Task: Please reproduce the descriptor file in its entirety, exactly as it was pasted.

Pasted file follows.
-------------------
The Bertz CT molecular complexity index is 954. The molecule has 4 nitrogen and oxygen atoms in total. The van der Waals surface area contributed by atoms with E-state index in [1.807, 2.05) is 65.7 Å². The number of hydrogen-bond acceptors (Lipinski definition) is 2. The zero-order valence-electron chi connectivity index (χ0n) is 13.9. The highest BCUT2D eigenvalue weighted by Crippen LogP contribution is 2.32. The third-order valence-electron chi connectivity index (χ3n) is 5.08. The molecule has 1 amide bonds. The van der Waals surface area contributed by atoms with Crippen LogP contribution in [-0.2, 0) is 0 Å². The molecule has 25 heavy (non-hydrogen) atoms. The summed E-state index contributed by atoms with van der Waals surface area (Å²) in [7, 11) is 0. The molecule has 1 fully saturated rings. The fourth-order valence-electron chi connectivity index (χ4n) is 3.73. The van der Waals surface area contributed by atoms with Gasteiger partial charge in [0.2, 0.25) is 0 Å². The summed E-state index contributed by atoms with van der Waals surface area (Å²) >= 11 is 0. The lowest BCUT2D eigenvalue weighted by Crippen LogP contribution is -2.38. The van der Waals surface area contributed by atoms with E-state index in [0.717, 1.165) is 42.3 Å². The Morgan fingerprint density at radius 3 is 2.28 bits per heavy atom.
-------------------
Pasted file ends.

The Bertz CT molecular complexity index is 954. The molecule has 4 nitrogen and oxygen atoms in total. The van der Waals surface area contributed by atoms with E-state index in [1.807, 2.05) is 65.7 Å². The number of hydrogen-bond acceptors (Lipinski definition) is 2. The zero-order valence-electron chi connectivity index (χ0n) is 13.9. The highest BCUT2D eigenvalue weighted by Crippen LogP contribution is 2.32. The third-order valence-electron chi connectivity index (χ3n) is 5.08. The molecule has 1 amide bonds. The van der Waals surface area contributed by atoms with Crippen LogP contribution in [-0.2, 0) is 0 Å². The molecule has 25 heavy (non-hydrogen) atoms. The summed E-state index contributed by atoms with van der Waals surface area (Å²) in [7, 11) is 0. The molecule has 1 fully saturated rings. The fourth-order valence-electron chi connectivity index (χ4n) is 3.73. The van der Waals surface area contributed by atoms with Gasteiger partial charge in [0.2, 0.25) is 0 Å². The summed E-state index contributed by atoms with van der Waals surface area (Å²) >= 11 is 0. The lowest BCUT2D eigenvalue weighted by Crippen LogP contribution is -2.38. The van der Waals surface area contributed by atoms with E-state index in [0.717, 1.165) is 42.3 Å². The Morgan fingerprint density at radius 3 is 2.28 bits per heavy atom.